Kerry's Biofuels Initiative

From: Kenneth Piers <>
Date: Mon Aug 16 2004 - 16:05:58 EDT

Friends: As part of his energy plan Kerry wants to establish a $20B "Energy Security and Trust Fund" capitalized from federal off-shore oil and gas leases. This trust fund is intended to:
1. Provide assistance in strengthening fuel efficiency of automobiles by helping auto plants retool to build more efficient advanced technology vehicles (hybrid and advanced clean diesel technology) and to provide tax credits to consumers to jump start the market for such vehicles.
2. Create a "Clean Fuels Partnership" that will propel America toward producing 20% of its motor fuel from biomass (ethanol from corn; biodiesel from soybean oil; and fuel from other agricultural wastes) by 2020 (15 years). By 2012 (7 years) gasoline sellers will be required to include an increasing percentage of renewable fuels from corn, soybeans, agricultural residues and other biomass to ensure a minimum of 5 billion gallons (presumably of some combination of ethanol and biodiesel) per year. He wants to accelerate the production of advanced biodiesel and cellulosic ethanol and other clean fuels. Some of these funds will be used for tax incentives to make such fuels competitive economically.

MY comment: Where is this ethanol and biodiesel going to come from? How much of our agricultural production would need to be devoted to the generation of these biofuels? I have been looking up some numbers and doing a few back-of-the-envelope calculations for those interested enough to read on: if not please delete.
1. Ethanol
In 2003 (BP statistical review -2004) the US consumed 142 billion gallons of gasoline and another nearly 40 billion gallons of petroleum-based diesel for transportation. According to websites promoting fuel ethanol, in 2001 about 615 million bushels (about 6% of the 10 billion bushel harvest) of corn was used to produce about 2 billion gallons of ethanol (so we can produce about 3.25 gallons of ethanol/bushel of corn).
To increase the ethanol production from 2 billion to 4 billion gallons per year we would need to increase the fraction of the corn devoted to ethanol production by 100% to about 12% of the annual crop. Since the energy return over energy invested (EROEI) for ethanol production using traditional petroleum inputs is at best about 1.25 to 1, this 4 billion gallons of ethanol would replace about 0.8 billion gallons of petroleum gasoline or less than 0.6% of annual petroleum usage.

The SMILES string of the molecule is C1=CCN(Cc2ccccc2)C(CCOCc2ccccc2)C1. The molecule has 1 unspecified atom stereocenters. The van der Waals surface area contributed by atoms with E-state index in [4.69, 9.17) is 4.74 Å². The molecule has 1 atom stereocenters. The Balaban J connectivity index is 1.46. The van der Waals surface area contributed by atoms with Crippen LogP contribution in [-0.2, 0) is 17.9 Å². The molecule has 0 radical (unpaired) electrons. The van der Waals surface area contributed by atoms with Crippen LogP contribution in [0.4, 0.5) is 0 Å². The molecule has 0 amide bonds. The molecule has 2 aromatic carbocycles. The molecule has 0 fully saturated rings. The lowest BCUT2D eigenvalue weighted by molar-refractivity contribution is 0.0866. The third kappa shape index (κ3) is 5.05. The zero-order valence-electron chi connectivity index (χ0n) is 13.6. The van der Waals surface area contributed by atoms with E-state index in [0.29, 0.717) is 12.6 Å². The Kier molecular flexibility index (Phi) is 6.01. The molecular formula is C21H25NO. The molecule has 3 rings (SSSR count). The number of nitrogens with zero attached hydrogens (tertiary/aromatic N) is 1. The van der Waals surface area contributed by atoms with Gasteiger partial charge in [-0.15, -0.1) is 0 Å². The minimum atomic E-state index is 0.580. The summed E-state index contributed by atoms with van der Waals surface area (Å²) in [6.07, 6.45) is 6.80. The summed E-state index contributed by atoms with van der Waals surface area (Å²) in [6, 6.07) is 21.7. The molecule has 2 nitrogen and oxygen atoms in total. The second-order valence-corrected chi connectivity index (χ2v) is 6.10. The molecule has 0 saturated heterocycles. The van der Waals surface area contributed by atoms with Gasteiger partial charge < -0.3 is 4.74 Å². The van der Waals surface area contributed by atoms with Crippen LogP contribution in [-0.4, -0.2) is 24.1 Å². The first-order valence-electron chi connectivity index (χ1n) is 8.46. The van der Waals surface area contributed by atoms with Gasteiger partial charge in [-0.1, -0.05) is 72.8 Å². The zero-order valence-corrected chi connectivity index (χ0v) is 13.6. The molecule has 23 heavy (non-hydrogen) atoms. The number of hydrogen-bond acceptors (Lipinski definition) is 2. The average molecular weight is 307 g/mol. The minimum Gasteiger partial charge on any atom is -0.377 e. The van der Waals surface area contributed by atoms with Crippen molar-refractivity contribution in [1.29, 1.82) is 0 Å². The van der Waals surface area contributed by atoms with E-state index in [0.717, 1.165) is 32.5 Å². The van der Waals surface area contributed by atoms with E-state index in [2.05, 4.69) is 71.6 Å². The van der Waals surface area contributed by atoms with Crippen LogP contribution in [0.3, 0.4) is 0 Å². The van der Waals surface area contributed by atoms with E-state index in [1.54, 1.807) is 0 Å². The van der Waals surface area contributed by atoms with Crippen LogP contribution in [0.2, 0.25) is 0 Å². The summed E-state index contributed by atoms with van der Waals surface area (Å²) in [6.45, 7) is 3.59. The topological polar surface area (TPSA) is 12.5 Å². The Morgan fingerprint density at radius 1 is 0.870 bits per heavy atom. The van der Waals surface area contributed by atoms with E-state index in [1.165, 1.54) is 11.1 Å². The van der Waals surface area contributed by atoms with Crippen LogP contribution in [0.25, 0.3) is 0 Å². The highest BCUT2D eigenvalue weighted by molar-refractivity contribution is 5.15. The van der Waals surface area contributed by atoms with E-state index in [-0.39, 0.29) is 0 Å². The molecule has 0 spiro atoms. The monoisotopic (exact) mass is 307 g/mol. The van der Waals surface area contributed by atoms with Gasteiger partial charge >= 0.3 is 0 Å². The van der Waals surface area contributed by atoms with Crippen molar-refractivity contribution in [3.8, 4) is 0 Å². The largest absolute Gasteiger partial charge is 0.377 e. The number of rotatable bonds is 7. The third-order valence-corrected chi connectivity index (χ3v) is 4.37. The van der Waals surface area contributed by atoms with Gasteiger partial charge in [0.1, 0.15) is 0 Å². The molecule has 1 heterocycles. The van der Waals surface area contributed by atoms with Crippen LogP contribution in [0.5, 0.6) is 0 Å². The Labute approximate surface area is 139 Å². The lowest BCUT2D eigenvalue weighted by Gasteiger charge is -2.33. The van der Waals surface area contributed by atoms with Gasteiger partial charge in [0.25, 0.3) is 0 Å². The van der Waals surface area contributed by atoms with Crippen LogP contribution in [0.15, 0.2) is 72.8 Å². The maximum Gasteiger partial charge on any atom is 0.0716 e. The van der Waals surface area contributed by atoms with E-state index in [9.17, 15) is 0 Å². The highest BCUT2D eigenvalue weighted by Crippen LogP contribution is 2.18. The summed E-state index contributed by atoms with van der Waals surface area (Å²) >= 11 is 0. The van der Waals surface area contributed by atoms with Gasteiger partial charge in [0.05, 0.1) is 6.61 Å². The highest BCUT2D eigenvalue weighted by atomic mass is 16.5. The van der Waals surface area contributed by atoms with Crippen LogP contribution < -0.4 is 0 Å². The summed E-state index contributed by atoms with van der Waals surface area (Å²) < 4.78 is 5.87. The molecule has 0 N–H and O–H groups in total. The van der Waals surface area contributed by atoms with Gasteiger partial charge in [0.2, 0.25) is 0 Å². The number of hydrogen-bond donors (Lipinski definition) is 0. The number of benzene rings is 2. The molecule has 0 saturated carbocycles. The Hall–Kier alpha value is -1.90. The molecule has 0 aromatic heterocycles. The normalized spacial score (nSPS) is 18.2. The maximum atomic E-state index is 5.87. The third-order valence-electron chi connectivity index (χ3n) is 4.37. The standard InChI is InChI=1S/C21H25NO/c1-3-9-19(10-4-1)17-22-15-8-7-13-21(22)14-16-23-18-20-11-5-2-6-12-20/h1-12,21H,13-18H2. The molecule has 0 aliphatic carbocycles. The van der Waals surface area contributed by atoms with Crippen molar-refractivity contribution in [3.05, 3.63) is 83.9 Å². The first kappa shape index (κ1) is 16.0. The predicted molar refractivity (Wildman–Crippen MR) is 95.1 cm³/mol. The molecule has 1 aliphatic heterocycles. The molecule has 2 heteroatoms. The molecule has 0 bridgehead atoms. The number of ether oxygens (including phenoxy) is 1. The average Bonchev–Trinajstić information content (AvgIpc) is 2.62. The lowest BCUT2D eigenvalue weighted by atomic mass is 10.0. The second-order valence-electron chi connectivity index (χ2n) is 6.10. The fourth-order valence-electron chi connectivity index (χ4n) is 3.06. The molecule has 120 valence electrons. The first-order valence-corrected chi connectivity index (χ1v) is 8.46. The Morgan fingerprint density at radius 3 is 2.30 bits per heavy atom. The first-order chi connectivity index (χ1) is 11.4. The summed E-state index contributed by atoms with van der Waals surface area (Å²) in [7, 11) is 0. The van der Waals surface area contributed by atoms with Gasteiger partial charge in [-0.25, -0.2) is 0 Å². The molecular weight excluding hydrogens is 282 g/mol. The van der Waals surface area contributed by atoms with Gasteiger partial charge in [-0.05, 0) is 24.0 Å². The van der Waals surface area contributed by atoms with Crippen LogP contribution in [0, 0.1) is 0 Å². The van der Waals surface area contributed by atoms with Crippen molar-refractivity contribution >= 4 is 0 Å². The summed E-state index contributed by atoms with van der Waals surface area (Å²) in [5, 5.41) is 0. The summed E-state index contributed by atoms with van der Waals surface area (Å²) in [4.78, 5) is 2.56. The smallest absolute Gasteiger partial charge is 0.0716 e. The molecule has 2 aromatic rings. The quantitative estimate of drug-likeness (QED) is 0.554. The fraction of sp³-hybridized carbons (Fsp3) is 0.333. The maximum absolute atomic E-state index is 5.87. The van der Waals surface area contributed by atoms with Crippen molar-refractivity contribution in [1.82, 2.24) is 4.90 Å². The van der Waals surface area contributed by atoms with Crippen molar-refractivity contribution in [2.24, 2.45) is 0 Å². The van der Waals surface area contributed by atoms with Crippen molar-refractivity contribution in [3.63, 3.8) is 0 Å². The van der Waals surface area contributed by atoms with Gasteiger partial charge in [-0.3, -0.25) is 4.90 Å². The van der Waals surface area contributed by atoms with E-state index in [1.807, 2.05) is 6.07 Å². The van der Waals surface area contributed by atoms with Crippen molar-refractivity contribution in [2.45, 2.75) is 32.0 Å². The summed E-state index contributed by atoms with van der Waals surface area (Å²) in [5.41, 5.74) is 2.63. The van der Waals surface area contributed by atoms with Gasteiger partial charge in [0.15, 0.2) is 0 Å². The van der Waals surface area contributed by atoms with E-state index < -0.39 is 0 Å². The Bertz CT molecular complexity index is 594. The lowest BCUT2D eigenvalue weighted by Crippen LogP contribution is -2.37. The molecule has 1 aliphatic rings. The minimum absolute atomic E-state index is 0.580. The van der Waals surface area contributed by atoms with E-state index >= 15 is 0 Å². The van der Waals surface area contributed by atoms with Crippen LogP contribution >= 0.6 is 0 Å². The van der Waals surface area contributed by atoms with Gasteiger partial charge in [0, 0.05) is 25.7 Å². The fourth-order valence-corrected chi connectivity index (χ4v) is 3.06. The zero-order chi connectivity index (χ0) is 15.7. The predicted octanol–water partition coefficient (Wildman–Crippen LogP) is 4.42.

Suppose we wanted to try to replace all traditional petroleum gasoline with a 10% ethanol-90% gasoline gasohol blend. Then to produce 142 billion gallons of E-10 gasohol we would need 14.2 billion gallons of ethanol. This would require about 4.4 billion bushels of corn or about 44% of the 10 billion bushel corn crop. In other words, a little less than half the acreage now devoted to corn production would have to be directed to fuel production.
So in this way we would displace 14.2 billion gallons of gasoline with ethanol (roughly speaking - a gallon of ethanol contains less energy than a gallon of gasoline). Once again, using traditional agricultural inputs, the EROEI is about 1.25/1, so the net savings is only about 2.8 billion gallons of gasoline if all of the gasoline we sold were sold as an E-10 blend. So this would correspond only about a 2% savings in total gasoline usage.
The way to produce 100% biodiesel is by transesterification of a vegetable oil (usually soybean oil in the US) using a base catalyzed reaction of the oil with methanol. According to numbers I have found, about 1.5 gallons of biodiesel can be produced from each bushel of soybeans. The biodiesel produced in this way is a 100% mixture of fatty acid methyl esters (for the chemists among you) that is then blended with #2 petroleum diesel to produce a marketable fuel that is 2% biodiesel and 98% petroleum diesel blend in the most common formulation (other mixtures are possible). The total US petroleum diesel usage for transportation in 2003 was nearly 40 billion gallons. If all of this were to be replaced with 2% biodiesel we would need to generate about 800 million gallons (0.02 x 40e9) of 100% biodiesel each year for blending. This would require about 533 million (800/1.5) bushels of soybeans. The US production of soybeans in 2003 was about 2.45 billion bushels. So a little more than 20% of the soybean crop would need to be devoted to produce biodiesel. I have not been able to find any paper discussing the EROEI for biodiesel production from soy oil. However, given that soybeans are also produced using petroleum inputs, the EROEI is likely not large. Moreover, the methanol that is used also needs to be produced and probably also uses some petroleum inputs. If the EROEI for biodiesel were as high as 2/1, we would save about 400 million gallons (800/2) of diesel fuel this way * about 1% of annual use.

I have no idea whether or not we can afford to devote nearly one half or even 12% of our corn acreage to ethanol production nor whether 20% of our soybean acreage should be devoted biodiesel production. I am not suggesting here that biofuels can not be part of our energy future. But let no one be fooled into thinking that this strategy can be a significant replacement for traditional petroleum-based fuels if we rely on traditional petroleum inputs for the production of the biological raw materials needed for biofuels production. Our political leaders should pay attention to such numbers. Using traditional agricultural inputs, Kerry's biofuels initiative will make a minuscule impact on our energy security. Of course, I don't think that Bush's energy policy does any better in this regard.
ken piers

Ken Piers

"Everything should be as simple as possible - but not simpler." A. Einstein

Received on Mon Aug 16 16:31:25 2004

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